Assuming you don't owe Uncle Sam a cent and are looking forward to getting a chunk of change back in the form of a tax refund, you may have found yourself window shopping for what you'll buy. A new PC, perhaps, or maybe a long overdue upgrade, such as a new videocard. If that's the case, hopefully you're holding out for Ivy Bridge (Intel) and/or Keplar (Nvidia), because there's a chance your tax refund could be delayed.
The U.S. Internal Revenue Service is experiencing problems with its new software for processing tax returns, leaving many taxpayers understandably miffed, Reuters reports. Software glitches have reared their ugly heads as the IRS prepares to transition to a new platform.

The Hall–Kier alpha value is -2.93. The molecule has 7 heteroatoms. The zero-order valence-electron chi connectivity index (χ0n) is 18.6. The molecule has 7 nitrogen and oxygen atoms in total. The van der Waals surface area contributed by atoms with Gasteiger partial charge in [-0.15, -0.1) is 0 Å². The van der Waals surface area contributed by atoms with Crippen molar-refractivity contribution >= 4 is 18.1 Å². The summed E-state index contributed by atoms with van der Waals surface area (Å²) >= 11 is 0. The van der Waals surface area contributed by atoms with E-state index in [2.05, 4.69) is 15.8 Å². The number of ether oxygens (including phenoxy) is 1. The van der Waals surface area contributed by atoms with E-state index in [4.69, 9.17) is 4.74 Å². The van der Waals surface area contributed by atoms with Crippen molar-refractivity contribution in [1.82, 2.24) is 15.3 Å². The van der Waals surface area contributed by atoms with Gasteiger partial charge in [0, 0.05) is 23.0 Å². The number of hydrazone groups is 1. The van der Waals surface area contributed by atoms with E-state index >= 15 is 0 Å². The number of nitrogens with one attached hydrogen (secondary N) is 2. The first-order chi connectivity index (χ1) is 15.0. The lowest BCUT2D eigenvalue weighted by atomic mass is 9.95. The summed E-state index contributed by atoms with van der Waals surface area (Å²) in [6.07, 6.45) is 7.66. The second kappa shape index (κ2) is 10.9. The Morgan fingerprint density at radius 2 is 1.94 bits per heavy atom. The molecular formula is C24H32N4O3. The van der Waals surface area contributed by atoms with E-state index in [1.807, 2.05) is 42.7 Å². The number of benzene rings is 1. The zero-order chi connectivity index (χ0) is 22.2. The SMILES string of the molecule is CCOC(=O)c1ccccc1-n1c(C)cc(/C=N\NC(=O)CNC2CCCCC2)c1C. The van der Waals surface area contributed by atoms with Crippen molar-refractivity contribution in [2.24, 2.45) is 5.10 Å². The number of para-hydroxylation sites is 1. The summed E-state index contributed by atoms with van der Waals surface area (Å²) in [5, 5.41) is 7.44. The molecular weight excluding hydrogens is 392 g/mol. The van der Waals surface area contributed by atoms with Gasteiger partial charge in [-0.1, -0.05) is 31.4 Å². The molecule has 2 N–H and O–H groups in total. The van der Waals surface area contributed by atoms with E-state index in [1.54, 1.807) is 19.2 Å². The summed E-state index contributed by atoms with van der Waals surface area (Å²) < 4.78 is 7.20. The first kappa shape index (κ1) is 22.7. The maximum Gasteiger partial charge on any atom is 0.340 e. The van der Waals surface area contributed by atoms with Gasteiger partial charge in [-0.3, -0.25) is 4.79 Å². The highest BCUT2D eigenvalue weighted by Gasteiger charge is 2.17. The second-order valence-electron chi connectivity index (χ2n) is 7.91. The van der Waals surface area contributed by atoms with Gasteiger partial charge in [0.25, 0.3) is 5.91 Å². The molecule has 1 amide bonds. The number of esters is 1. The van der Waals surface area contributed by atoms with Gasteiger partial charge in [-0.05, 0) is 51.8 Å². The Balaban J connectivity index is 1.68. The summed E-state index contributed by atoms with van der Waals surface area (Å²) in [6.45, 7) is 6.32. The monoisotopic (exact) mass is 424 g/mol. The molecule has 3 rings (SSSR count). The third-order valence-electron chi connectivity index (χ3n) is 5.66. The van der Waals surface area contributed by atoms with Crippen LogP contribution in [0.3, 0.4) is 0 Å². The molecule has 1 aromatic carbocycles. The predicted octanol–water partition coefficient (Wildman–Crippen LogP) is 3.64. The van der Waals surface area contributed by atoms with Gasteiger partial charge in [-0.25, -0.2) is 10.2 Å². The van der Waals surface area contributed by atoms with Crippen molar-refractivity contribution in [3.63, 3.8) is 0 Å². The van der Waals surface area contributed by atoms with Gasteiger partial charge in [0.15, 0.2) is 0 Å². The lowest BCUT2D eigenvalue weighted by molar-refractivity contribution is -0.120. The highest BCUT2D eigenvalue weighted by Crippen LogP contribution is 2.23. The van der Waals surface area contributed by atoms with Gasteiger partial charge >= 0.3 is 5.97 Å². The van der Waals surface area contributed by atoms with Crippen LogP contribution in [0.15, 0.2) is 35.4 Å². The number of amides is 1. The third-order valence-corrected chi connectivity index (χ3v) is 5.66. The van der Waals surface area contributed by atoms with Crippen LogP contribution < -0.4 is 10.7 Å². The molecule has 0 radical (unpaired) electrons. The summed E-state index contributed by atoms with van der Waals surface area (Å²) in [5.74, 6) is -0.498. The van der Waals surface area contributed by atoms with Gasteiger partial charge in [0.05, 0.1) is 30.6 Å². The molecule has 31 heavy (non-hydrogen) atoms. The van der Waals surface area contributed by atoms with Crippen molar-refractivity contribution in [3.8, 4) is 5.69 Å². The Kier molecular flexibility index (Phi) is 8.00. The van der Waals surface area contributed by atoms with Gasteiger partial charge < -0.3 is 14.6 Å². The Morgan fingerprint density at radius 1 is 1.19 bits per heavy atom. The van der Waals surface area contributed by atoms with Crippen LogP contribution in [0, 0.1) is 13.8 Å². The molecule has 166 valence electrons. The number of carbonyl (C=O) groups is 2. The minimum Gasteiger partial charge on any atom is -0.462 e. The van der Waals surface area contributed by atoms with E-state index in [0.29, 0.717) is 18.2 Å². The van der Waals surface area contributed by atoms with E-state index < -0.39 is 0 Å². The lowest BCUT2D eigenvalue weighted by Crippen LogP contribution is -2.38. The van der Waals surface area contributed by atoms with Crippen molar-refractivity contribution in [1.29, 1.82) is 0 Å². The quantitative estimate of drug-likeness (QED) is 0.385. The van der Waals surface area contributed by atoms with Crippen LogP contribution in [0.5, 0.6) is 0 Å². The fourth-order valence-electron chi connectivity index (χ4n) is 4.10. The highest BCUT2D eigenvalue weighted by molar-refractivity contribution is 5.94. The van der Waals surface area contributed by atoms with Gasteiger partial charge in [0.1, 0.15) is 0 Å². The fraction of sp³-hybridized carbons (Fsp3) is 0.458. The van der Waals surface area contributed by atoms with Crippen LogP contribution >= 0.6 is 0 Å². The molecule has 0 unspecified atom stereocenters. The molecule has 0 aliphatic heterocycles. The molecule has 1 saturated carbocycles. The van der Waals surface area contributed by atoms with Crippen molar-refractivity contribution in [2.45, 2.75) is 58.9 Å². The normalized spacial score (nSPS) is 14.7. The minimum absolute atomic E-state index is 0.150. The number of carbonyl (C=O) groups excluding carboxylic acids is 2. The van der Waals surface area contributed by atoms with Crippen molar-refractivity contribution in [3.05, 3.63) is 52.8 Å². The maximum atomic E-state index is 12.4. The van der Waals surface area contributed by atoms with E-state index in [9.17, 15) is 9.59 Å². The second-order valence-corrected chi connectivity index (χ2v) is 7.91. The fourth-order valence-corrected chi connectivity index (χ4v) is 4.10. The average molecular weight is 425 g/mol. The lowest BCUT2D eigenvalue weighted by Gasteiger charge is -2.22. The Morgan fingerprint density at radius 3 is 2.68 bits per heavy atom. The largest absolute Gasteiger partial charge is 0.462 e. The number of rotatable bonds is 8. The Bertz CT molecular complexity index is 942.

"There were probably several million taxpayers whose returns we took longer to process," IRS spokesman Frank Keith told Reuters.
The tax return system upgrade will run about $1.3 billion through 2024 and is supposed to modernize the whole e-file process. As it currently stands, the IRS estimates that those who file their taxes by April 15 will get direct-deposit refunds 7-13 days later, or up 17 days for mailed refunds.
In reality, some are taking a little bit longer. Reuters spoke with a tax preparer in Delhi, Louisiana who said that 85 percent of the 220 e-file returns she filed this year were subject to delayed refunds, most often 7-10 days past the anticipated refund date.